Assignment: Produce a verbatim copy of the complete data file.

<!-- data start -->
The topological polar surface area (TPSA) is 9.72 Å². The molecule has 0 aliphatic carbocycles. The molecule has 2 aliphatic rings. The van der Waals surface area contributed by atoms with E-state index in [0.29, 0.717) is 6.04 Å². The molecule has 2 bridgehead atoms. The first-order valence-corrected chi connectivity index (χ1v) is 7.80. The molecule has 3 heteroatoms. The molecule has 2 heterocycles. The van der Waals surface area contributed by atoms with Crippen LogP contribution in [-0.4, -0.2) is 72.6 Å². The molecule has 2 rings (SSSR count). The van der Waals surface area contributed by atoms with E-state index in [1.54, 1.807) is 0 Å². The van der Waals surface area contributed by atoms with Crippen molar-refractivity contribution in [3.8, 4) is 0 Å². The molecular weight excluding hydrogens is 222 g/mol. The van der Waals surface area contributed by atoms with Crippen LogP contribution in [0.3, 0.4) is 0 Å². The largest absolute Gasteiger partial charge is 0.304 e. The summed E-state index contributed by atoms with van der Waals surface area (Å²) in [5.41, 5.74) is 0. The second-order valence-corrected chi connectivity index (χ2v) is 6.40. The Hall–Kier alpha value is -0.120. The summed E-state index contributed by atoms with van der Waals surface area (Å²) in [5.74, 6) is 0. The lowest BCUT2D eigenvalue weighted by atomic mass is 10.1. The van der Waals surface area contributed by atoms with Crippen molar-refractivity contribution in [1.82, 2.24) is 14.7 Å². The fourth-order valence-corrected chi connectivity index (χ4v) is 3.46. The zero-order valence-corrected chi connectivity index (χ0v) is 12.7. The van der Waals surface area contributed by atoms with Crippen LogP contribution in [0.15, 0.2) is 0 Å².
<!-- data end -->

The topological polar surface area (TPSA) is 9.72 Å². The molecule has 0 aliphatic carbocycles. The molecule has 2 aliphatic rings. The van der Waals surface area contributed by atoms with E-state index in [0.29, 0.717) is 6.04 Å². The molecule has 2 bridgehead atoms. The first-order valence-corrected chi connectivity index (χ1v) is 7.80. The molecule has 3 heteroatoms. The molecule has 2 heterocycles. The van der Waals surface area contributed by atoms with Crippen LogP contribution in [-0.4, -0.2) is 72.6 Å². The molecule has 2 rings (SSSR count). The van der Waals surface area contributed by atoms with E-state index in [1.54, 1.807) is 0 Å². The van der Waals surface area contributed by atoms with Crippen molar-refractivity contribution in [3.8, 4) is 0 Å². The molecular weight excluding hydrogens is 222 g/mol. The van der Waals surface area contributed by atoms with Crippen LogP contribution in [0.3, 0.4) is 0 Å². The largest absolute Gasteiger partial charge is 0.304 e. The summed E-state index contributed by atoms with van der Waals surface area (Å²) in [5.41, 5.74) is 0. The second-order valence-corrected chi connectivity index (χ2v) is 6.40. The Hall–Kier alpha value is -0.120. The summed E-state index contributed by atoms with van der Waals surface area (Å²) in [5.74, 6) is 0. The lowest BCUT2D eigenvalue weighted by atomic mass is 10.1. The van der Waals surface area contributed by atoms with Crippen molar-refractivity contribution in [1.82, 2.24) is 14.7 Å². The fourth-order valence-corrected chi connectivity index (χ4v) is 3.46. The zero-order valence-corrected chi connectivity index (χ0v) is 12.7. The van der Waals surface area contributed by atoms with Crippen LogP contribution in [0.15, 0.2) is 0 Å².